Ohio Meteorologist Blasts ‘Bachelorette’ Fans Complaining of Tornado Warning Interruptions

DAYTON, Ohio — A meteorologist at a TV station in Dayton fired back at viewers complaining about interruptions to “The Bachelorette” during Monday’s dangerous tornadoes.

WRGT meteorologist Jamie Simpson was reporting on the warnings live on television and Facebook around 9:30 p.m. There were tornado watches and warnings in place at the time.

Several Facebook followers complained in comments on the Facebook live post. There were over 1,600 comments on the post.

One follower said: “No reason to take over regular programming. You can pop on and off with updates SMH.”

Another said: “OKAY BUT CAN YOU GIVE ME UPDATES ON THE BACHELORETTE WHILE YOU’RE OVERTHROWING MY TV.”

Simpson said while on-air:

“Viewers are complaining already, ‘Just go back to the show.’ No. We’re not going back to the show folks,” Simpson said on air. “This is a dangerous situation, OK? Think about if it was your neighborhood. I’m sick and tired of people complaining about this. Our job here is to keep people safe and that’s what we’re going to do. Some of you complain that it’s all about my ego — stop. Ok, just stop right now. It’s not. I’m done with you people. I really am. This is pathetic.”

He later apologized.

“Alright. I’m sorry, I did that,” he said. “It just really bothers me that we have people that don’t care about other people’s safety around here. That’s just ridiculous.”

Even the “Bachelorette” herself weighed in.

The National Weather Service confirms EF3 tornadoes touched down outside of Dayton in Trotwood, and also in Beavercreek in Greene County with winds up to 140 mph.

One person was killed in Celina, dozens of others injured in the twisters, among 52 tornadoes that may have touched down Monday across eight states as waves of severe weather swept across the nation’s mid-section.

Watch the entire stream below:

8 comments

  • whopperplopper

    the same type of people that voted for clinton or sanders watch these retarded shows, clueless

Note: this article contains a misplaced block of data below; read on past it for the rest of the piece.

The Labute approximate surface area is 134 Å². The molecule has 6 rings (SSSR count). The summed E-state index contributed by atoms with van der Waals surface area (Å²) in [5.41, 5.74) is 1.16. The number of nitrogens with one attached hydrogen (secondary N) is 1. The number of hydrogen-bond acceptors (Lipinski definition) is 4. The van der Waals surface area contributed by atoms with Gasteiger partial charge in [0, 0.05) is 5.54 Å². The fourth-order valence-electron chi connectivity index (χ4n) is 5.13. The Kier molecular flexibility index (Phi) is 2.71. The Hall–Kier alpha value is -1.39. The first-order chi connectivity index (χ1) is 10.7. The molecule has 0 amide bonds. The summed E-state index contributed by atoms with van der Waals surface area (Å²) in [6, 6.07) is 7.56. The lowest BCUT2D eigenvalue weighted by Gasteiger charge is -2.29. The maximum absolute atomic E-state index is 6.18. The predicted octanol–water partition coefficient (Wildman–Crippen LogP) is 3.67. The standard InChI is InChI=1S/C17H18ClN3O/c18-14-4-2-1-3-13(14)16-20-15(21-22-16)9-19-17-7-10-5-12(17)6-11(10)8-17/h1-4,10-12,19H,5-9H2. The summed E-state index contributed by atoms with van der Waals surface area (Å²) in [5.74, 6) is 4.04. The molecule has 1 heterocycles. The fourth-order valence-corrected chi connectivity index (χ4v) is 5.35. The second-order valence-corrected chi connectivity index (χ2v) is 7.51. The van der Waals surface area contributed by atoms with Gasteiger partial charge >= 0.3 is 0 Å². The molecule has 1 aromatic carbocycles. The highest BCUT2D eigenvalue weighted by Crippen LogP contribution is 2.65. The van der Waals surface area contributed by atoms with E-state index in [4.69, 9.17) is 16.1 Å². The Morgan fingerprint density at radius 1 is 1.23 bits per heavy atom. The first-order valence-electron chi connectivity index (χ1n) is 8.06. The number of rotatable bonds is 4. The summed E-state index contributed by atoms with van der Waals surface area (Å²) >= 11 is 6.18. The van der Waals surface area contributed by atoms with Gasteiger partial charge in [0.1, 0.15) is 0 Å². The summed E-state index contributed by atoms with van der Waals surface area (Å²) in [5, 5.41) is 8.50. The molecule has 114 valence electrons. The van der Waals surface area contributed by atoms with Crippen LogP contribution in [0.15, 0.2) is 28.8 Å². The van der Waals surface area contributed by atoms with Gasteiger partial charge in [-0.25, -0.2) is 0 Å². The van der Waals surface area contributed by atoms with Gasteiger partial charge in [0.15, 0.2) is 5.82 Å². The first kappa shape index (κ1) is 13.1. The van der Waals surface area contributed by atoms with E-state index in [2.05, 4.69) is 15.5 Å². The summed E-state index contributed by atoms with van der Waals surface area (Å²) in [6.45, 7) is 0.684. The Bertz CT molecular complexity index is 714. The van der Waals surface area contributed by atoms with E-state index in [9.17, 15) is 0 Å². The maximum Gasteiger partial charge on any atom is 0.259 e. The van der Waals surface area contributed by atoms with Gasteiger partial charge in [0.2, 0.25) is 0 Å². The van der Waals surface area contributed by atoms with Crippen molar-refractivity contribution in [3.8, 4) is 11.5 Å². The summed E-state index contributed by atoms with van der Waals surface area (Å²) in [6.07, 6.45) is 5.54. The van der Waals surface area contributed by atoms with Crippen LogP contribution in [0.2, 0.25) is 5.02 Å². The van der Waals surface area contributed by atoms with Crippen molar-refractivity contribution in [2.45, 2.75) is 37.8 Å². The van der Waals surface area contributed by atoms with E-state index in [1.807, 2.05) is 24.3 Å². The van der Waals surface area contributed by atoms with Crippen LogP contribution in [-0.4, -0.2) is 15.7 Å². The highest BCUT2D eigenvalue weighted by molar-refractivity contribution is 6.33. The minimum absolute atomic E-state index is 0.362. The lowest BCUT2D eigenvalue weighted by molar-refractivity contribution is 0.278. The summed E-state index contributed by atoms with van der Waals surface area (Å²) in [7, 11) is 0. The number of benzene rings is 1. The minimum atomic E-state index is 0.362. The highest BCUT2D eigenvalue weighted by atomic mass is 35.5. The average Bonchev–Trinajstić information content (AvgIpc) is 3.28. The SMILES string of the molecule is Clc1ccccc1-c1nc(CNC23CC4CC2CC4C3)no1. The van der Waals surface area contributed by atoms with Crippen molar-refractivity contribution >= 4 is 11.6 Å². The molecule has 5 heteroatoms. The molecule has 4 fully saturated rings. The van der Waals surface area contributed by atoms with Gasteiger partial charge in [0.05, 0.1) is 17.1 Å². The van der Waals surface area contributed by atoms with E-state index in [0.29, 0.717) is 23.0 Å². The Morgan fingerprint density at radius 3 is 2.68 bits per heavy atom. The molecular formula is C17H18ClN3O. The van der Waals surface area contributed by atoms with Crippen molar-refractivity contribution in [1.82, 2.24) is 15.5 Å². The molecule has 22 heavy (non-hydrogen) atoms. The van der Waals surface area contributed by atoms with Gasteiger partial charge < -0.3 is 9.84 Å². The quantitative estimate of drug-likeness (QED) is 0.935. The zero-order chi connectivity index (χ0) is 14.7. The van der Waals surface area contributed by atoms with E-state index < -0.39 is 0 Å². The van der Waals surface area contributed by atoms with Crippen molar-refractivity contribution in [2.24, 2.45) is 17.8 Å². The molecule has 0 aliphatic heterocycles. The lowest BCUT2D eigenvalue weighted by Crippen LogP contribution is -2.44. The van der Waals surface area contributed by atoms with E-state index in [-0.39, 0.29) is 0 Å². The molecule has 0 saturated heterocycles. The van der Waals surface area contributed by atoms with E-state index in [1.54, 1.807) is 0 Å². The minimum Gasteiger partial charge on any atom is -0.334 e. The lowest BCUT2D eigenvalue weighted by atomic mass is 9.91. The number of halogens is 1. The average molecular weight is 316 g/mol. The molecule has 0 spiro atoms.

• Robert C Glass

    I do think the EAS is somewhat overused. This is the era of over protectiveness. On the other hand, the FCC license that the broadcasters hold is to have a primary purpose of public safety.

  • whatever831

    I’ve seen what a category F0 tornado has done to an entire mountain of trees in an area that has never had a tornado, so honestly I can’t imagine the type of damage from an F3 in my area. I would want to know and be prepared. Raise your hand if you’ve never seen a single episode let alone a clip of a show like the bachelor or bachelorette 🙋‍♀️ (And add an eye roll in for dramatics) 🙄

  • Lisa Marshinski

    So you’re sitting on your ass doing absolutely nothing, watching a show about someone else that you’re envious of, another person is giving you a heads up about danger where your life could be over within 2 minutes, and you’re pissed? I know it can get monotonous with the over and over again warnings, but tornados are a different breed of destruction. You don’t get a week to prepare. Good for the weather guy for bitching.

  • gutterratt

    That show is lame anyway, just like naked and stupid, bachelors and bimbos, the haves and have nots but nobody cares, so many of the shows out there are pure trash.

  • lickerblisters

    My only question is why are people watching The Bachelorette anyways?! Haha 😄 GET A LIFE AND CHANGE THE CHANNEL! (Says the guy who has no life and trolls all day)

  • Granny4

    We have the same thing locally, I totally agree why but don’t t understand why it needs to be continuous for 5 or more hours. I read the following information on line!

    For persons who are blind or visually impaired, emergency information provided in the video portion of a regularly scheduled newscast or a newscast that interrupts regular programming must be made accessible through an audio description of emergency information. If the emergency information is provided visually during regular programming through screen crawls or scrolls, for example, it must be accompanied by an audio tone and made accessible through the use of the television channel’s secondary audio stream. The tone will alert persons with vision disabilities that the broadcaster is providing emergency information and they should tune to the secondary audio stream for more information.

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